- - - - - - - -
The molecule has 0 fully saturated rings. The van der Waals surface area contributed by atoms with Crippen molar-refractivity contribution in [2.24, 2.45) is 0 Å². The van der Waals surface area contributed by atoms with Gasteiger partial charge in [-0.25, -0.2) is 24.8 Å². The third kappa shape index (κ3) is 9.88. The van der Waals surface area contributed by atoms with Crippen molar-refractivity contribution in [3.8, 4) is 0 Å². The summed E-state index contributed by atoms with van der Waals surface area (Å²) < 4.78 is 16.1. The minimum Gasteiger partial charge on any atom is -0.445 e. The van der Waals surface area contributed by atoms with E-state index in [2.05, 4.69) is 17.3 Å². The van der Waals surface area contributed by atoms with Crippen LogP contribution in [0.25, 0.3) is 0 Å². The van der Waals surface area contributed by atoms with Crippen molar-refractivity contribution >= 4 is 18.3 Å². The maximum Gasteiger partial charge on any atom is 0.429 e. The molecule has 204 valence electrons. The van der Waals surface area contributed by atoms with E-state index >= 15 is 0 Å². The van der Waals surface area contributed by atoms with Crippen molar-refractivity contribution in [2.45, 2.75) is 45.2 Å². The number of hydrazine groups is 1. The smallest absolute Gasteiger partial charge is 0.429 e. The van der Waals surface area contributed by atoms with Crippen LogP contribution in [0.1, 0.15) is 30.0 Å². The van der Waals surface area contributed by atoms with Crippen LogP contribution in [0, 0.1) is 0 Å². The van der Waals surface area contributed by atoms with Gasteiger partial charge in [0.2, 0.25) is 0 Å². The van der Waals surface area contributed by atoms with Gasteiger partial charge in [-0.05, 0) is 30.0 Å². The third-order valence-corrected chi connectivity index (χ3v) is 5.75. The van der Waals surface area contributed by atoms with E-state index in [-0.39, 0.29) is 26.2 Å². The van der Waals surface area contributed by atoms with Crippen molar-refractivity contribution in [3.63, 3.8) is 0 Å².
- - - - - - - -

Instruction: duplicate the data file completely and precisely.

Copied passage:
The molecule has 0 fully saturated rings. The van der Waals surface area contributed by atoms with Crippen molar-refractivity contribution in [2.24, 2.45) is 0 Å². The van der Waals surface area contributed by atoms with Gasteiger partial charge in [-0.25, -0.2) is 24.8 Å². The third kappa shape index (κ3) is 9.88. The van der Waals surface area contributed by atoms with Crippen molar-refractivity contribution in [3.8, 4) is 0 Å². The summed E-state index contributed by atoms with van der Waals surface area (Å²) < 4.78 is 16.1. The minimum Gasteiger partial charge on any atom is -0.445 e. The van der Waals surface area contributed by atoms with E-state index in [2.05, 4.69) is 17.3 Å². The van der Waals surface area contributed by atoms with Crippen LogP contribution in [0.25, 0.3) is 0 Å². The van der Waals surface area contributed by atoms with Crippen molar-refractivity contribution >= 4 is 18.3 Å². The maximum Gasteiger partial charge on any atom is 0.429 e. The molecule has 204 valence electrons. The van der Waals surface area contributed by atoms with E-state index >= 15 is 0 Å². The van der Waals surface area contributed by atoms with Crippen molar-refractivity contribution in [2.45, 2.75) is 45.2 Å². The number of hydrazine groups is 1. The smallest absolute Gasteiger partial charge is 0.429 e. The van der Waals surface area contributed by atoms with Crippen LogP contribution in [0.1, 0.15) is 30.0 Å². The van der Waals surface area contributed by atoms with Crippen LogP contribution in [0, 0.1) is 0 Å². The van der Waals surface area contributed by atoms with Gasteiger partial charge in [0.2, 0.25) is 0 Å². The van der Waals surface area contributed by atoms with Gasteiger partial charge in [-0.05, 0) is 30.0 Å². The third-order valence-corrected chi connectivity index (χ3v) is 5.75. The van der Waals surface area contributed by atoms with E-state index in [-0.39, 0.29) is 26.2 Å². The van der Waals surface area contributed by atoms with Crippen molar-refractivity contribution in [3.63, 3.8) is 0 Å².